New York City real estate reached a new high last month: A unit at the exclusive Midtown co-op River House hit the market for a whopping $130 million, becoming Manhattan’s priciest-ever residential listing.
Meanwhile, Manhattan sales activity is through the roof: the borough saw 3,837 closed sales in the third quarter, a dramatic 30 percent increase from 2,952 in the same period of last year, according to a market report released by the brokerage Douglas Elliman.
So why are overall sales and rental prices declining?
The average price of a Manhattan apartment in the third quarter was $1.43 million, a 0.7 percent decline from $1.44 million in the same quarter of last year, according to Elliman’s report. The median price, meanwhile, dropped 2 percent year-over-year to $872,000, down from $890,000.
Miller Samuel’s Jonathan Miller, who prepared the Elliman report, cited mortgage rates as the explanation for these seemingly incongruent trends.
Mortgage rates have been steadily rising since May, which Miller said has pushed previously undecided homebuyers off the fence as they rush to take advantage of low rates. Most of these buyers, for whom interest rates can make a big difference in the affordability of a new home, are at the low end of the market, he said. As a result, apartments that traded in the third quarter tended to be smaller than those that sold in the same period of last year — hence the drop in overall prices.
Rents are also on the decline, meanwhile, after months of rapid increases. The average monthly rent for a Manhattan apartment reached an all-time high of $3,461 in August of last year, but had dropped to $3,434 in August of this year, according to a report from Citi Habitats, the largest rental brokerage in the city. Meanwhile, the vacancy rate for rental apartments climbed to 1.31 percent in August, up from 1.19 in the same month of last year.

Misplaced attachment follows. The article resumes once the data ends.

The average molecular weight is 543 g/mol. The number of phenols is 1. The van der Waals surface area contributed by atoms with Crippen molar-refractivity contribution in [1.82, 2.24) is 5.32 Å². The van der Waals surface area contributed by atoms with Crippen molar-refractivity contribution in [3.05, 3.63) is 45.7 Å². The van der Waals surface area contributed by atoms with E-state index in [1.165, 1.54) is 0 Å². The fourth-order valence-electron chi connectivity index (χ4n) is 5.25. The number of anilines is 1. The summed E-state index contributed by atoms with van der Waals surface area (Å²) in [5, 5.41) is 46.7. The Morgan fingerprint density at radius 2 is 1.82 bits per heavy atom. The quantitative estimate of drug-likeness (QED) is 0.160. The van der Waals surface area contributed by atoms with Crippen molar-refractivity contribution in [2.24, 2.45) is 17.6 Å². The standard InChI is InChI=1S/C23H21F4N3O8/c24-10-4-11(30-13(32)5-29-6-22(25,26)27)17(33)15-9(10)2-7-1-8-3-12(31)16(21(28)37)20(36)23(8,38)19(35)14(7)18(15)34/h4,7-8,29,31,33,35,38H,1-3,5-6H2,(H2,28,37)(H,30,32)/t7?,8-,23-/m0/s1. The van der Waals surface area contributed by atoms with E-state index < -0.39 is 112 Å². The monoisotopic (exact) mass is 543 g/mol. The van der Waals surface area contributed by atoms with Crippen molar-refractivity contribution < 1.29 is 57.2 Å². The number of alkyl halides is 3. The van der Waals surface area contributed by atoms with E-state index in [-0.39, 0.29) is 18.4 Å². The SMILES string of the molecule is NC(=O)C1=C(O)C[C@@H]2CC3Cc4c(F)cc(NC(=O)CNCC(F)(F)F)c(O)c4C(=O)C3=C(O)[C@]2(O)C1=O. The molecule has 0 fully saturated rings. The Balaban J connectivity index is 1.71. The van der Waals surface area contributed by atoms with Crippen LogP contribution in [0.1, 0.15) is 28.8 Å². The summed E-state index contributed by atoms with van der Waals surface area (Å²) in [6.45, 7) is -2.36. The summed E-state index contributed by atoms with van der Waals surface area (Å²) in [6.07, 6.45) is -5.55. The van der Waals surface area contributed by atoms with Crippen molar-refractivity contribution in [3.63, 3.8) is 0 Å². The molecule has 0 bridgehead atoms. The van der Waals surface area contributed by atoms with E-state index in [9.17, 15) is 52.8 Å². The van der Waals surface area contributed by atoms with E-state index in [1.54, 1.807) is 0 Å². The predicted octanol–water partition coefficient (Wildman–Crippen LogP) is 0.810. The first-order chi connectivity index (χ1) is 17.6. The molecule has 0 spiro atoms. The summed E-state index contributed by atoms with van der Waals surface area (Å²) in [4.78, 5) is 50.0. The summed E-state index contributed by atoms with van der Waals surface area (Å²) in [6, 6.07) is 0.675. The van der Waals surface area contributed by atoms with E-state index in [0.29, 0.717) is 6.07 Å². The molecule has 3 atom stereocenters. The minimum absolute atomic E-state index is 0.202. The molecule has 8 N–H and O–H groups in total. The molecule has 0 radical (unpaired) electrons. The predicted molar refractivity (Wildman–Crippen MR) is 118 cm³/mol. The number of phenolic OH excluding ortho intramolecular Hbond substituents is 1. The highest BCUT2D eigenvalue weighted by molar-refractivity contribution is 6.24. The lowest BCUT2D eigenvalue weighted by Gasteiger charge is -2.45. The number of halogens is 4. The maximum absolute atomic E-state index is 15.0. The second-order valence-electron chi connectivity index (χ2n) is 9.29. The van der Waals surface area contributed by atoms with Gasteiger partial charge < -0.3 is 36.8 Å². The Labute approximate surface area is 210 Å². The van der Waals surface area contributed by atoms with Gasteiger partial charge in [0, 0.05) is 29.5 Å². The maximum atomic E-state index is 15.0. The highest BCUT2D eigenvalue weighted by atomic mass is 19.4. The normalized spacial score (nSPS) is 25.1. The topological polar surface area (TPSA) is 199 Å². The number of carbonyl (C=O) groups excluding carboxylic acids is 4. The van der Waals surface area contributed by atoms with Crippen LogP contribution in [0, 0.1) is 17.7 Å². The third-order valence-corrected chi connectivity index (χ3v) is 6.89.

One reason rents have finally started to decline, said Elliman broker Ariel Cohen, is that tenants have finally had enough of the stubbornly high rents and fast-paced market, and are buying apartments instead.
But the sales market is also tight, with listing inventory still on the decline. In the third quarter, the number of available sales listings dropped 21.9 percent to 4,567, down from 5,847 at this time last year. That, combined with the recent uptick in activity, means competition for apartments is intense, Miller said.
“The inventory shortage is not easing, and it’s made it more challenging because we’ve had this sharp increase in sales in 2013,” Miller explained. “You’re taking inventory that was already low and you’re confronting it with a much heavier sales volume, which is making the market move even faster.”
Cohen agreed. “This whole year has been characterized by high demand and low inventory,” he said, “and that’s only going to continue.”
But that doesn’t mean the palatial River House listing is going to fetch its asking price. The property joins three other Manhattan homes currently on the market with nine-figure prices: the $125 million penthouse at the Pierre, the $115 million penthouse at the One Beacon Court on 58th Street, and the $100 million CitySpire penthouse.
Miller said these eye-popping prices are calculated to make headlines rather than reflect the units’ true market value.
“Now that you’ve got four properties [priced at] $100 million or over, the gimmick to attract eyeballs in this realm has been overplayed,” he said. “These properties have been languishing for a long time, so it’s not clear whether this $100 million threshold has been supported by the market.”